"Obesity and weight gain predicted who was going to experience daytime sleepiness," said Julio Fernandez-Mendoza, assistant professor of psychiatry at the Penn State College of Medicine in the US.
"Moreover, weight loss predicted who was going to stop experiencing daytime sleepiness, reinforcing the causal relationship," Fernandez-Mendoza noted.
The association between body mass index and sleepiness was independent of sleep duration, which means that obese people may be tired during the day, no matter how much they sleep at night.
How does obesity trigger sleepiness?
The primary underlying mechanism that makes obese people feel overly tired may be associated with low-grade chronic inflammation. Simply put, fat cells - particularly from abdominal fat - produce immune compounds called cytokines that promote sleepiness, among other effects. Researchers measured self-reporting of excessive daytime sleepiness (EDS) at baseline and again an average of 7.5 years later in 1,395 men and women.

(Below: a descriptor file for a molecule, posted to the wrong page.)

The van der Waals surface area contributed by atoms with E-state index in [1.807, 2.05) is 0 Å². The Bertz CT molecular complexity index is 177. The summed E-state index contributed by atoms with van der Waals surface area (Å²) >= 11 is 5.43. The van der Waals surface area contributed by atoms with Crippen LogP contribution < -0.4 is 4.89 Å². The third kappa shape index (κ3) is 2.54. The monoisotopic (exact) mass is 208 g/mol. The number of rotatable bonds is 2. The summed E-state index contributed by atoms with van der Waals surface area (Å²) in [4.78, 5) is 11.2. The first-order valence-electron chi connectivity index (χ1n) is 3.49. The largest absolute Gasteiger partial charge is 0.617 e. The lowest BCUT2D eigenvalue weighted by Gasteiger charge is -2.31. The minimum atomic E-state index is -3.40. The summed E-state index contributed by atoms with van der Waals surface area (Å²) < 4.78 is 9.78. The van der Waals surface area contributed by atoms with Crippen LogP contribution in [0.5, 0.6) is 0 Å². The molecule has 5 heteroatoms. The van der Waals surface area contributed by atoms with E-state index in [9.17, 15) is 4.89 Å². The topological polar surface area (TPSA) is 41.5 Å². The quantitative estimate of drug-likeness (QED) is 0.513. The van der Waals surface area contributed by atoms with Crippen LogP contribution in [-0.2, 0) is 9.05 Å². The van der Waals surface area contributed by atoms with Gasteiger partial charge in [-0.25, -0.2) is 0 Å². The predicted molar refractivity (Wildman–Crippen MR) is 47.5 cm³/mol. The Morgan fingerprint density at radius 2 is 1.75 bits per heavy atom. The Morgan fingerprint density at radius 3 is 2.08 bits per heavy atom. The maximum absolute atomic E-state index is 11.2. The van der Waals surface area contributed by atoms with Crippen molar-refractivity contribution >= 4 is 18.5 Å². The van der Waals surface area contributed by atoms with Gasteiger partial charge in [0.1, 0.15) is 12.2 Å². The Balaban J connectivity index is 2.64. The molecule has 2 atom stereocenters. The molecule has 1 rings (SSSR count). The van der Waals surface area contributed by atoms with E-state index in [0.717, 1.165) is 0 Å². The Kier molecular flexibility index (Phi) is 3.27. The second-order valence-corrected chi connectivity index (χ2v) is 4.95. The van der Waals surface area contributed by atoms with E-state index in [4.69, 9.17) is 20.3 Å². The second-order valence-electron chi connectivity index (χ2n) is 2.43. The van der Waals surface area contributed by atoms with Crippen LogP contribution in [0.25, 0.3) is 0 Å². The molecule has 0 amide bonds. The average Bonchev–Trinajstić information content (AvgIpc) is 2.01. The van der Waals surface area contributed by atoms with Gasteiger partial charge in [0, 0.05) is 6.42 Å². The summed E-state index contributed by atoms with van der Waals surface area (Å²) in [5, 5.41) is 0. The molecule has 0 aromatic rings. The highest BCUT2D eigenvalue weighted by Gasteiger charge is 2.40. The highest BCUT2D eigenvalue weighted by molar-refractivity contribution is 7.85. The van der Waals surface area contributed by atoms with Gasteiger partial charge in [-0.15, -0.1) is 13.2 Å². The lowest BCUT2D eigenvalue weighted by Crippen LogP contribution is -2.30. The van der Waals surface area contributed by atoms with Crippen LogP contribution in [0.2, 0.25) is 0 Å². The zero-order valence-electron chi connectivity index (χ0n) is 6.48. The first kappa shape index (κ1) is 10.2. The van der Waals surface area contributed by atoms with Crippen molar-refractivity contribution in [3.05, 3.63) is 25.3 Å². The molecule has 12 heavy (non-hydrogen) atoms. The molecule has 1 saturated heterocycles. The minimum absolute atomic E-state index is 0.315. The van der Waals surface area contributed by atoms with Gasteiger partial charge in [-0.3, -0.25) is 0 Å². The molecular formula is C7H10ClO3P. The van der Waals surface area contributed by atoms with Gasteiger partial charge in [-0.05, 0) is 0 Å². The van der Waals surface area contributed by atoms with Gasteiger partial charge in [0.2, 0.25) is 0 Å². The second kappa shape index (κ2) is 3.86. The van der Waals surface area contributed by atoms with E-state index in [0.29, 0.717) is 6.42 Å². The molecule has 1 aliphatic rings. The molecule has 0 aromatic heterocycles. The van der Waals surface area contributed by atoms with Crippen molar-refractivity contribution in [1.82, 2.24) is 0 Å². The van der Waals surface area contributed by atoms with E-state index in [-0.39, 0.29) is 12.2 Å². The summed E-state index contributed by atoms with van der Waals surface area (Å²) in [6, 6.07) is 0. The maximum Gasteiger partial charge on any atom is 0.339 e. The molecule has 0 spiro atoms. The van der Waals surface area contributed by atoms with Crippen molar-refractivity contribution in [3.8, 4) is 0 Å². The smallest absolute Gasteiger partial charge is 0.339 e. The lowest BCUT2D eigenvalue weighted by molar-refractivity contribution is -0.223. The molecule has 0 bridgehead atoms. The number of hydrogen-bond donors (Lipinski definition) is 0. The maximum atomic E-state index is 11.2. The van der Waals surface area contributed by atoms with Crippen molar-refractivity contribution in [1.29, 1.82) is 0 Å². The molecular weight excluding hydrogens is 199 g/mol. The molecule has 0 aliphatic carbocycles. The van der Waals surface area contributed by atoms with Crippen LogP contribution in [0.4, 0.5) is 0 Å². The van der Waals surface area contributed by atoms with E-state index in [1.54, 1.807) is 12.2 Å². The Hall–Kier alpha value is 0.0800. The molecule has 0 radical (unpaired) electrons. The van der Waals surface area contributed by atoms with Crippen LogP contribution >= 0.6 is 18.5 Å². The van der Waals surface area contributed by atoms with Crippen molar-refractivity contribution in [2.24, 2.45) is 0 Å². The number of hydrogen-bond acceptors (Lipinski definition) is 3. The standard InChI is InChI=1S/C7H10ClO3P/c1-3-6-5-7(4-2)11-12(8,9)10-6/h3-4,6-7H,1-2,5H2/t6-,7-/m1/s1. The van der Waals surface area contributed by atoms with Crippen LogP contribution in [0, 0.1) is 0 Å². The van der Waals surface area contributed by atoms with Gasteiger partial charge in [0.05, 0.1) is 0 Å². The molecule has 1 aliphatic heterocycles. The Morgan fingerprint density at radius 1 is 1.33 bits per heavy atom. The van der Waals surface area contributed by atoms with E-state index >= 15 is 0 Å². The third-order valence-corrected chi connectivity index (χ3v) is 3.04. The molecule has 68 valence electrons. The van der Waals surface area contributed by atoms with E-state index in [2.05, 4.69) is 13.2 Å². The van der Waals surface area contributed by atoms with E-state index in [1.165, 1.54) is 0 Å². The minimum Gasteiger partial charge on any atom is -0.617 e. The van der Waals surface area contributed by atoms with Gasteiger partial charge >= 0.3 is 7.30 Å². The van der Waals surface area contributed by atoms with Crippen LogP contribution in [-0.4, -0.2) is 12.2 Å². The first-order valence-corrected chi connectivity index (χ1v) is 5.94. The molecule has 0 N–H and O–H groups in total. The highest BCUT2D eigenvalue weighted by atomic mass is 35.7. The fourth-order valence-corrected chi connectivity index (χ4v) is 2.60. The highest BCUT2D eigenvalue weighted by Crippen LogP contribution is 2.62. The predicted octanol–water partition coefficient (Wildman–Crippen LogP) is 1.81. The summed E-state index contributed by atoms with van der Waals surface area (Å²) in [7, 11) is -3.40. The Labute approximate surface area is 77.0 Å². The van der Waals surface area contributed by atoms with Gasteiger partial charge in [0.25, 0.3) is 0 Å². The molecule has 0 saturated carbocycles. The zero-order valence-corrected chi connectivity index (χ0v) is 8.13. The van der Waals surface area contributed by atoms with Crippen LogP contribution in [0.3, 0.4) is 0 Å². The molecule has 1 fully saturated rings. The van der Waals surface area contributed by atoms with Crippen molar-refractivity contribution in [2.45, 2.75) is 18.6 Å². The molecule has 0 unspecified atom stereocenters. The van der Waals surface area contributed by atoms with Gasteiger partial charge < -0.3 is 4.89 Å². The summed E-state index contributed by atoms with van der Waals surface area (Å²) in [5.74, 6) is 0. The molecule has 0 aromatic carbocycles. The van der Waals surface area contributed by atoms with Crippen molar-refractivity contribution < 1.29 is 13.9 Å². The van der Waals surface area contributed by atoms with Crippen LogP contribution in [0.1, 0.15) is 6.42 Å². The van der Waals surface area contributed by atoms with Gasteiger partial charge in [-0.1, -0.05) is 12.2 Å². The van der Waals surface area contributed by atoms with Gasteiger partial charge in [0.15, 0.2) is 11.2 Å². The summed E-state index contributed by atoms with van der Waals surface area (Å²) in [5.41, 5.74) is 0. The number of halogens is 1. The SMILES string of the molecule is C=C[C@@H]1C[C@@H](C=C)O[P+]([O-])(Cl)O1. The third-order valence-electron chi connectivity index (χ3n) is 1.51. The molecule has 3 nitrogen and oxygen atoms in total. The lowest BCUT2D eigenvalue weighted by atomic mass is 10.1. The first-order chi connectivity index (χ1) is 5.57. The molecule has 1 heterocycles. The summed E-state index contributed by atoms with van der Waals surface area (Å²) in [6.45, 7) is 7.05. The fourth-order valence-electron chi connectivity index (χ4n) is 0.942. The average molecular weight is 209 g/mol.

According another online health journal, WebMD, "The odds of developing excessive daytime sleepiness were nearly three times as high in depressed people and more than twice as high in obese people with sleep apnea."
Those who suffered from depression also had high incidence of EDS. Physiologic sleep disturbances, including taking longer to fall asleep and waking up in the middle of the night, explained their daytime drowsiness. These findings could lead to more personalized sleep medicine for those with EDS. Feeling overly tired during the day can reduce job productivity and increase errors and absenteeism and may lead to more serious issues like automobile accidents.
Inputs from IANS